• I thought we couldn't do things like donate blood or organs if we were on warfarin, is that right?

  • I thought blood no but organs yes. Maybe I am wrong.

  • Interesting and raises a few questions. For generations items have been passed down in our family. Several clocks, both carriage, long case and black-forest, The Family Bible, an original Victorian High Chair, Victorian Tantalus, those sorts of things. I recently asked my sons if they would continue the tradition. WHAT???? Sell them!!

    I know when I have gone they will just cash in on this stuff or even worse take it to the skip so why do we keep it all? Family life has changed in the last generation and not for the better.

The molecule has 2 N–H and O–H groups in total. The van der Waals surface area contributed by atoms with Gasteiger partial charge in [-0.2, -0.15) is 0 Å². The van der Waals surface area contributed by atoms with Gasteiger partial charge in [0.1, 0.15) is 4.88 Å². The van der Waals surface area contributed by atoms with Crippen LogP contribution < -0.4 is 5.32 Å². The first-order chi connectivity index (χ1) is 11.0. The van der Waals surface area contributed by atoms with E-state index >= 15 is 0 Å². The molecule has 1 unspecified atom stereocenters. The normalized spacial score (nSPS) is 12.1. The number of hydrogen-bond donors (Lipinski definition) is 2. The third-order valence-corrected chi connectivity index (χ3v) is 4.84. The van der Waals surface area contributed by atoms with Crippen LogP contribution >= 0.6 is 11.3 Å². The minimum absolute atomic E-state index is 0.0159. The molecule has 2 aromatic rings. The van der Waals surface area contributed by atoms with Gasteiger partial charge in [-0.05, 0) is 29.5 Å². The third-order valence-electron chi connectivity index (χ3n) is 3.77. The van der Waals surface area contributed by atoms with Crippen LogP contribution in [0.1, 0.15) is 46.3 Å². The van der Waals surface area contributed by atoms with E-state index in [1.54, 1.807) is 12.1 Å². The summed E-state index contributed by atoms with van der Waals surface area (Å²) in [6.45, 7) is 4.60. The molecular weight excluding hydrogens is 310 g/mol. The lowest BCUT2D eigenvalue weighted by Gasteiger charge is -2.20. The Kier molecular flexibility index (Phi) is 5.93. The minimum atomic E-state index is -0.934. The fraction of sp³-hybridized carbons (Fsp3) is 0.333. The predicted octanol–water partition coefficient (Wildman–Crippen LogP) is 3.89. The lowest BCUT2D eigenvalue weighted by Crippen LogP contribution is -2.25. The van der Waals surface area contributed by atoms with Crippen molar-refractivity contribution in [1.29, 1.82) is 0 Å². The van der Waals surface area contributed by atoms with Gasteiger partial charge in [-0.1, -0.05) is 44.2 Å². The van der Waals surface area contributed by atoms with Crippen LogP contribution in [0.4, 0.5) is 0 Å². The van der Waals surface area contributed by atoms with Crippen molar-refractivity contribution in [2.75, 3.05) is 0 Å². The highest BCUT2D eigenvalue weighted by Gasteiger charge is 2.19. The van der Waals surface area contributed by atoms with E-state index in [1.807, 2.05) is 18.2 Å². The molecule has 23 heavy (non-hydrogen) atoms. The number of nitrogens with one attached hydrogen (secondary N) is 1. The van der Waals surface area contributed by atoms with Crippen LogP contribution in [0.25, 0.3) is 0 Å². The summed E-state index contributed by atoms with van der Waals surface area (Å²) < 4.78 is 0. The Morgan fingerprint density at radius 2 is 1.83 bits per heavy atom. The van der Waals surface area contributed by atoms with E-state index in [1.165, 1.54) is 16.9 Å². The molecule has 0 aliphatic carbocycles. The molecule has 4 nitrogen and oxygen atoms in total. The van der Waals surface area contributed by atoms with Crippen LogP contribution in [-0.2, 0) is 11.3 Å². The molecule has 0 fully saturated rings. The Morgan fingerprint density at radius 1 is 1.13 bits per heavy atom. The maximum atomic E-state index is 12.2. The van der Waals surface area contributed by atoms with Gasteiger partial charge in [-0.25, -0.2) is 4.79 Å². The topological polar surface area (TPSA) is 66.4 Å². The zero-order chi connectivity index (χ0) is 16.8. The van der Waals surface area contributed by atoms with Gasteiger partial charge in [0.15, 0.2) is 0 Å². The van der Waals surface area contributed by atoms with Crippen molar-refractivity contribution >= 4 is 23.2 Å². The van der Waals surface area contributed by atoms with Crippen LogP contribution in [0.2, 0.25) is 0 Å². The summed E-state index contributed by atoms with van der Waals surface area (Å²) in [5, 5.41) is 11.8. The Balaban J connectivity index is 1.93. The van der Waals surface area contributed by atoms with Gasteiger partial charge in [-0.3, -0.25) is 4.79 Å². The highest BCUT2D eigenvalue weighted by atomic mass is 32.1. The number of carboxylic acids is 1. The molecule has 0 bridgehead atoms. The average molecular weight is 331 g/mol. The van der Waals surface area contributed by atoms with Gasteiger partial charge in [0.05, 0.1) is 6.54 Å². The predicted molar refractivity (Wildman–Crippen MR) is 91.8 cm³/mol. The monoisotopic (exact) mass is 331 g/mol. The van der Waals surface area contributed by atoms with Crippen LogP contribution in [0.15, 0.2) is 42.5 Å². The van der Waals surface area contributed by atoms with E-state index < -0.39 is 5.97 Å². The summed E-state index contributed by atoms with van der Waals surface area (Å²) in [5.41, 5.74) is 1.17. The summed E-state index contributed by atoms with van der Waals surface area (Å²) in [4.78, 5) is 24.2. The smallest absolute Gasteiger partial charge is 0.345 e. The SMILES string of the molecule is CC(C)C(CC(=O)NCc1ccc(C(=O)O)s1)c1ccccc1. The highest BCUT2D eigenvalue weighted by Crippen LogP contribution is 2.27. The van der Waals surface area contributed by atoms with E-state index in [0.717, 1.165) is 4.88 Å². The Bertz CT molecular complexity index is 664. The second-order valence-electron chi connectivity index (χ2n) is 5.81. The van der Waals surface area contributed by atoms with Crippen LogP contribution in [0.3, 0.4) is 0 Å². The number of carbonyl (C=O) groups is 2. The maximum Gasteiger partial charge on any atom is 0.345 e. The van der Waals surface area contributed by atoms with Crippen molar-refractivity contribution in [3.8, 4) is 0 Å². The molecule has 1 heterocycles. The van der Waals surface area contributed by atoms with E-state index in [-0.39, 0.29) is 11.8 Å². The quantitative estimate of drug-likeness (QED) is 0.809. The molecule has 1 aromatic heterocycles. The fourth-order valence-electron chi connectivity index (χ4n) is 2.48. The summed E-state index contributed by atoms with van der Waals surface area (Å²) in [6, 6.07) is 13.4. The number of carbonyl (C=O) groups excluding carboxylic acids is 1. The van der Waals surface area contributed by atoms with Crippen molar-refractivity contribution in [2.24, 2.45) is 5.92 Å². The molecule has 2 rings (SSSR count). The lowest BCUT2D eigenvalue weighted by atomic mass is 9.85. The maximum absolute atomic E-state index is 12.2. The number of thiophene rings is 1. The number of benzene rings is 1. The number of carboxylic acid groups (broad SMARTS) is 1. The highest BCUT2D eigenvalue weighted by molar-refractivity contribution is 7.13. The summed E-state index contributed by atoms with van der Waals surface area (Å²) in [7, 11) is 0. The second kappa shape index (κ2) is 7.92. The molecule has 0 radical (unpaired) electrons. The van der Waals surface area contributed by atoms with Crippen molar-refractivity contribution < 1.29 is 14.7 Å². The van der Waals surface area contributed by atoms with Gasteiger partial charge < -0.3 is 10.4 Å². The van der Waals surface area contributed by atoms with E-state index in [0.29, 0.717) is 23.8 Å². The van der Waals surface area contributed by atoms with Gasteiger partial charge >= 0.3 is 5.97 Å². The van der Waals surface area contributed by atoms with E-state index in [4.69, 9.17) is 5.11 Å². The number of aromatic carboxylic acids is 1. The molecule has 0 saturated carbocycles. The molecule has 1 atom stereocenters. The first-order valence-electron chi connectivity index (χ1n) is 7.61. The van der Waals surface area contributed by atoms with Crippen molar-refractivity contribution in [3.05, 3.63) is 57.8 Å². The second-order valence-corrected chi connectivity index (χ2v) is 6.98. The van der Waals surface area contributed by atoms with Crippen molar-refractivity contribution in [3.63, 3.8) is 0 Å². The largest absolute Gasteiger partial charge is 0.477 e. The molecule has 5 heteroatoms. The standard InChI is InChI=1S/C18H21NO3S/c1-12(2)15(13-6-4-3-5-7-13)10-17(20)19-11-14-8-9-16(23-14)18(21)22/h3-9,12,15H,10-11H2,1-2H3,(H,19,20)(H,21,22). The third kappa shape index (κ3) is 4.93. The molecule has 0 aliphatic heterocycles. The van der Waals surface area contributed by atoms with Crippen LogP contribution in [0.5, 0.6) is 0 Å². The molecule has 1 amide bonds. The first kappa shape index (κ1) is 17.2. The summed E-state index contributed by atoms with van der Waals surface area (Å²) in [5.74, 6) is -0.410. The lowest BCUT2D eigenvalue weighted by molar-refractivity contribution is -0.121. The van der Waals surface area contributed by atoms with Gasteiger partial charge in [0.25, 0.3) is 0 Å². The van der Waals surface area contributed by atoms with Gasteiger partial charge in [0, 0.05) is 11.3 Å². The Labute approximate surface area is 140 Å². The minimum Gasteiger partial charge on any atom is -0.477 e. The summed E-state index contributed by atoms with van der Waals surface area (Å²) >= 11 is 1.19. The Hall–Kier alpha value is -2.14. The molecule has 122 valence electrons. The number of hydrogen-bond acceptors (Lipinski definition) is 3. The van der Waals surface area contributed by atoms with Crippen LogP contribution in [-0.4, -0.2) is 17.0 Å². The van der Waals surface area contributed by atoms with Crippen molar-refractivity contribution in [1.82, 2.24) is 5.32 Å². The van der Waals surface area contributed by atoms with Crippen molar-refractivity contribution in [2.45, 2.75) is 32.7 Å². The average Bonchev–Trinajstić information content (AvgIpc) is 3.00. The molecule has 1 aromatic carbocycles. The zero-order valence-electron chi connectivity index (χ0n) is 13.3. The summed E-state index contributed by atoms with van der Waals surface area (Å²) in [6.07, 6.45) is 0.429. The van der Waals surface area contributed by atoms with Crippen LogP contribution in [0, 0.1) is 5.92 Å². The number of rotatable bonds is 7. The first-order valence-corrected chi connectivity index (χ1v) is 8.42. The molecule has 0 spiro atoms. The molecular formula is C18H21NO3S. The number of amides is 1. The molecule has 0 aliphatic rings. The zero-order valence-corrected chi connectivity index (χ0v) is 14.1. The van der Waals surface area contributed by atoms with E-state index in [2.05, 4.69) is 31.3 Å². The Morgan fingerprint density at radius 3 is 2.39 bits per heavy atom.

• I think you are right there Bob about what they now call (stuff) things have changed . The most precious thing to me are all the family videos I have taken over the years also cine film my parents took many years ago. my husband has now copied most of them to DVDs. I have some of my mum and dad who have both passed away now but its lovely to see them and hear their voices. I have my wedding day which was 46 years ago many memories of my children when they were little. I am now adding my one year old grandson to the collection so they can have living memories of family and friends both my son and daughter love to watch them. will they keep them in the future only time will tell.

  • I am afraid you will need to put onto computer, preferably a cloud. Many under 40s (and even some under 50) these days do not have CDs nor anything to play or watch them on!!!!!